10 Things to Know: SRL National at Citrus County
Feb 10, 2022
Ty Majeski is no stranger to traveling across the country for a marquee or high-paying Super Late Model event. For that reason, the Wisconsin native will be at Citrus County Speedway this weekend for the inaugural SRL National Super Late Model Tour event.
Majeski discussed Saturday's race during an appearance on Racing America's 'The Bullring.' He's eager to support the first trip east for SRL. Between SRL's expansion and Track Enterprises' recent acquisition of Champion Racing Associating, there has been plenty of chatter for a national Super Late Model Tour.
“I think it’s really cool what the SRL is doing," said Majeski. "Obviously, it’s a West-Coast based series, expanding their horizon a little bit. We’re committed at least to Citrus and the two races at Berlin. I’m excited about those, they’re sort of in our backyard and they pay really well. Hopefully they make the schedule in such a way that I can make the other three.”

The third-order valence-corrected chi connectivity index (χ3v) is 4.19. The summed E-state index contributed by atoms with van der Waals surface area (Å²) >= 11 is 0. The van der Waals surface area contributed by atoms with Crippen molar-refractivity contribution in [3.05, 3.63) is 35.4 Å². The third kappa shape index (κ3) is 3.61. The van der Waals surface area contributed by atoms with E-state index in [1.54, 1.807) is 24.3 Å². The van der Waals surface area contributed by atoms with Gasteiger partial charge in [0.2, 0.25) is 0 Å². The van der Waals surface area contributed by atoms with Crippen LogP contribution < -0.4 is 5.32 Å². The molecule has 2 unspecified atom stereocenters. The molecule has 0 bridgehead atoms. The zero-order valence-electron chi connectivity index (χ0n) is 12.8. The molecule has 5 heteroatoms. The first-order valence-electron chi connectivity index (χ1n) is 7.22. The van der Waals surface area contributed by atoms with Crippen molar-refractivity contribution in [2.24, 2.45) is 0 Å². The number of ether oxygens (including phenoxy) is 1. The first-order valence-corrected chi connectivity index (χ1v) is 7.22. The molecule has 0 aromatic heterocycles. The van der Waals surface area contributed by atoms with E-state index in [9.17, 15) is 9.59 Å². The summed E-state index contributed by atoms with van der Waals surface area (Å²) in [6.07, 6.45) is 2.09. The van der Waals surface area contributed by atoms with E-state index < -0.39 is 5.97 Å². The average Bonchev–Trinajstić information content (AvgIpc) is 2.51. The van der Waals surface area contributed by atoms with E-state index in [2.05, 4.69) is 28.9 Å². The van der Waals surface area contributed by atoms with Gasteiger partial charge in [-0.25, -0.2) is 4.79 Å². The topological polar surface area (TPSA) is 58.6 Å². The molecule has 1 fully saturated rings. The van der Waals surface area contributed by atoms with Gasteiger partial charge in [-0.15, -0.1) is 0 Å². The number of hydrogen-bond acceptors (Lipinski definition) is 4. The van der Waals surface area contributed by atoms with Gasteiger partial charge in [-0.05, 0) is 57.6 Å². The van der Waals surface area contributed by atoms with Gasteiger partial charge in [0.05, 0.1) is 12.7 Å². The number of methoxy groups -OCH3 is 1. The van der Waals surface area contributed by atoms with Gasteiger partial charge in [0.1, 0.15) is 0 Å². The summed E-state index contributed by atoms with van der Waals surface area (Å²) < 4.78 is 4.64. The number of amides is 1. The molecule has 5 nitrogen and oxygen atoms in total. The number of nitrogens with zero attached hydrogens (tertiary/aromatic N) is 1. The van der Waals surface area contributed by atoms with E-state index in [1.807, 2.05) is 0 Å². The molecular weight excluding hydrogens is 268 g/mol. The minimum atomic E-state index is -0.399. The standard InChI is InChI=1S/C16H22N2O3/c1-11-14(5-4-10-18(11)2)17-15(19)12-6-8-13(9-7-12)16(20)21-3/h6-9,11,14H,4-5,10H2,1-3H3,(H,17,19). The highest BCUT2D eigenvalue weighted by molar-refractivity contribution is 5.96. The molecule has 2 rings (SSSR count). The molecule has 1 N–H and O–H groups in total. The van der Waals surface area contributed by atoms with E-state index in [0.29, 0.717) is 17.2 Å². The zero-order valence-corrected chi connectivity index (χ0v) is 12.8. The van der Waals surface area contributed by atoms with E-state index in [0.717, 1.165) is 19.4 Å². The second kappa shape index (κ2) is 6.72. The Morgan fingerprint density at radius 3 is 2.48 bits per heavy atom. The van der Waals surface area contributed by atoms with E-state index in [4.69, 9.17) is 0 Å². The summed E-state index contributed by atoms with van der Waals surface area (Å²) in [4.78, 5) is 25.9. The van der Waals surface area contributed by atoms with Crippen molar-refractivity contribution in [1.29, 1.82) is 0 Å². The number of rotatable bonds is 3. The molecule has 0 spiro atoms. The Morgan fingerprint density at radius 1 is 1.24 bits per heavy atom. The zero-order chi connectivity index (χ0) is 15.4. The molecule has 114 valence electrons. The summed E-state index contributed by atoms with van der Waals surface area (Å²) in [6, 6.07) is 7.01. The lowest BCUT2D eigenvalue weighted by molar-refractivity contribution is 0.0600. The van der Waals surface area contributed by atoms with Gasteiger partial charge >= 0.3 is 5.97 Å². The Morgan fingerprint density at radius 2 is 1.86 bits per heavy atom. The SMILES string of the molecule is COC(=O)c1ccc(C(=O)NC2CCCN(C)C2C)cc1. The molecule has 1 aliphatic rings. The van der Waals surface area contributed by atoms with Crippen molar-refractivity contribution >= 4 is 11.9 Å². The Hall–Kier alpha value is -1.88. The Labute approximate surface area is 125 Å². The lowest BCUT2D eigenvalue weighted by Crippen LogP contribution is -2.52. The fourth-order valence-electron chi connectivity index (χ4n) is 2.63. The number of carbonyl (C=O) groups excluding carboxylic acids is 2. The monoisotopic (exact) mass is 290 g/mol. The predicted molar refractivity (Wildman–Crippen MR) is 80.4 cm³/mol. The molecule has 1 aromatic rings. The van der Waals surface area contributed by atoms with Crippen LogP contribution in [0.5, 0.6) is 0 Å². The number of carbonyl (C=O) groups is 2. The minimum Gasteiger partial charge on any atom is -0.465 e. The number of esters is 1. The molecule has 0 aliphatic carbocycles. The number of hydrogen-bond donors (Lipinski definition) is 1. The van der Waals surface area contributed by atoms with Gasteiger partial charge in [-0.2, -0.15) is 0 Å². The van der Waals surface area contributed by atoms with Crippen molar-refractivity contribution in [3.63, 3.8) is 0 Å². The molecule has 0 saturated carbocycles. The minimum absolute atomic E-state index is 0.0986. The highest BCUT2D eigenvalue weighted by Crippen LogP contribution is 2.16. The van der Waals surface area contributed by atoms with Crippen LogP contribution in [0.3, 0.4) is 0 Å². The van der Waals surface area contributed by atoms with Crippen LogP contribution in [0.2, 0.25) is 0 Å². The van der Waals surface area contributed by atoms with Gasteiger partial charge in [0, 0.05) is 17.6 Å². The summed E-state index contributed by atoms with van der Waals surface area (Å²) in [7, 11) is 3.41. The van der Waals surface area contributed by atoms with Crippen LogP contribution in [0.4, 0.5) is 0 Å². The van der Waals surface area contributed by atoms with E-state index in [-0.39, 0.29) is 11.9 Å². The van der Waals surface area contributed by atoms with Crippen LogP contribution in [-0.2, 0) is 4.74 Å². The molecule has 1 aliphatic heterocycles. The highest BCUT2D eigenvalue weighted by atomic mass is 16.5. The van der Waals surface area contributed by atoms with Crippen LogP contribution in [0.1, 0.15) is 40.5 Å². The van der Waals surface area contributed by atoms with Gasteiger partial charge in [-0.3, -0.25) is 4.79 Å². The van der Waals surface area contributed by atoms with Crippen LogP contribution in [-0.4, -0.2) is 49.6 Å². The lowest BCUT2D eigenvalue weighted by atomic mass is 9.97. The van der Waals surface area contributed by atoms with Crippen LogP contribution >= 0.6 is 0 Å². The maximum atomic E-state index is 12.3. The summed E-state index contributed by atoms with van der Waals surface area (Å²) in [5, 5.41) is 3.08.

The $15,000-to-win, 125-lap event kicks off what is expected to be a six-race season for the SRL National Super Late Model Tour.
Majeski is intrigued by what SRL's plans for 2022, and hopes it is a sign for things to come.
“I know there’s been some talk around a national Super Late Model tour. I think that’d be really cool. A lot of people around the country love short track racing and Super Late Models. It’d be a good way to tie all the regions together and hit some of the premier races throughout the year and get the best guys around the country competing against each other.”
Of course, for a national series to succeed, there are some hurdles it will have to clear. Majeski noted that a common set of rules as well as increased pay would be necessary for a truly national series.
“I think, first of all, the series has to come up with a set of rules. Super Late Models in the Northeast are more like Pro Late Models. There are discrepancies in the rules. In the Midwest, you’re running two-barrels. Some regions are harder on body tech than others. There are so many variables that go into a national tour. They’d have to come out with a set of rules and make sure it’s attainable for all different regions to achieve.
“For a national tour, to make it worthwhile for a Derek Thorn or somebody out west to come to the northeast, you’re going to have to pay 25 grand, at a minimum. I think you’re going to have to pay 20 to 25 grand to win each race, with some paying more, and a points fund at the end of the season. It’s hard to make that work out.”
To see Majeski's full interview on 'The Bullring,' click here.